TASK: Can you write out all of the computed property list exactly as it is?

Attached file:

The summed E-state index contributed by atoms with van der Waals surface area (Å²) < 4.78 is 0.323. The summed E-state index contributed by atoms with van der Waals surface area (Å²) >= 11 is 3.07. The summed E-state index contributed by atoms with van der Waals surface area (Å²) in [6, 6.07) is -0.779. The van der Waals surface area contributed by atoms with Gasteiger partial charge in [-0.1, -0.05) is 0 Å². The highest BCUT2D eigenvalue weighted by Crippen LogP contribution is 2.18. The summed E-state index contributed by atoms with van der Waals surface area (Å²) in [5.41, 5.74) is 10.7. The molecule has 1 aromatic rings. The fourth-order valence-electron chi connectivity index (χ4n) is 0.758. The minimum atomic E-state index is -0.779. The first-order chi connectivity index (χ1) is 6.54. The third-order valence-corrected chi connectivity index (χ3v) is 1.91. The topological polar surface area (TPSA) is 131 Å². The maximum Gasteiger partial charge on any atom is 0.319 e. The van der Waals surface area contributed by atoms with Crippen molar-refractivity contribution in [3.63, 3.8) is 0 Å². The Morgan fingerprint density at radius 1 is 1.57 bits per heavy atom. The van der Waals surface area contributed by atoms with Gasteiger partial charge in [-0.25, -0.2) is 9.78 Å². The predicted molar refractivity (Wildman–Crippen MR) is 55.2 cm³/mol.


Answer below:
The summed E-state index contributed by atoms with van der Waals surface area (Å²) < 4.78 is 0.323. The summed E-state index contributed by atoms with van der Waals surface area (Å²) >= 11 is 3.07. The summed E-state index contributed by atoms with van der Waals surface area (Å²) in [6, 6.07) is -0.779. The van der Waals surface area contributed by atoms with Gasteiger partial charge in [-0.1, -0.05) is 0 Å². The highest BCUT2D eigenvalue weighted by Crippen LogP contribution is 2.18. The summed E-state index contributed by atoms with van der Waals surface area (Å²) in [5.41, 5.74) is 10.7. The molecule has 1 aromatic rings. The fourth-order valence-electron chi connectivity index (χ4n) is 0.758. The minimum atomic E-state index is -0.779. The first-order chi connectivity index (χ1) is 6.54. The third-order valence-corrected chi connectivity index (χ3v) is 1.91. The topological polar surface area (TPSA) is 131 Å². The maximum Gasteiger partial charge on any atom is 0.319 e. The van der Waals surface area contributed by atoms with Crippen molar-refractivity contribution in [3.63, 3.8) is 0 Å². The Morgan fingerprint density at radius 1 is 1.57 bits per heavy atom. The van der Waals surface area contributed by atoms with Gasteiger partial charge in [-0.25, -0.2) is 9.78 Å². The predicted molar refractivity (Wildman–Crippen MR) is 55.2 cm³/mol.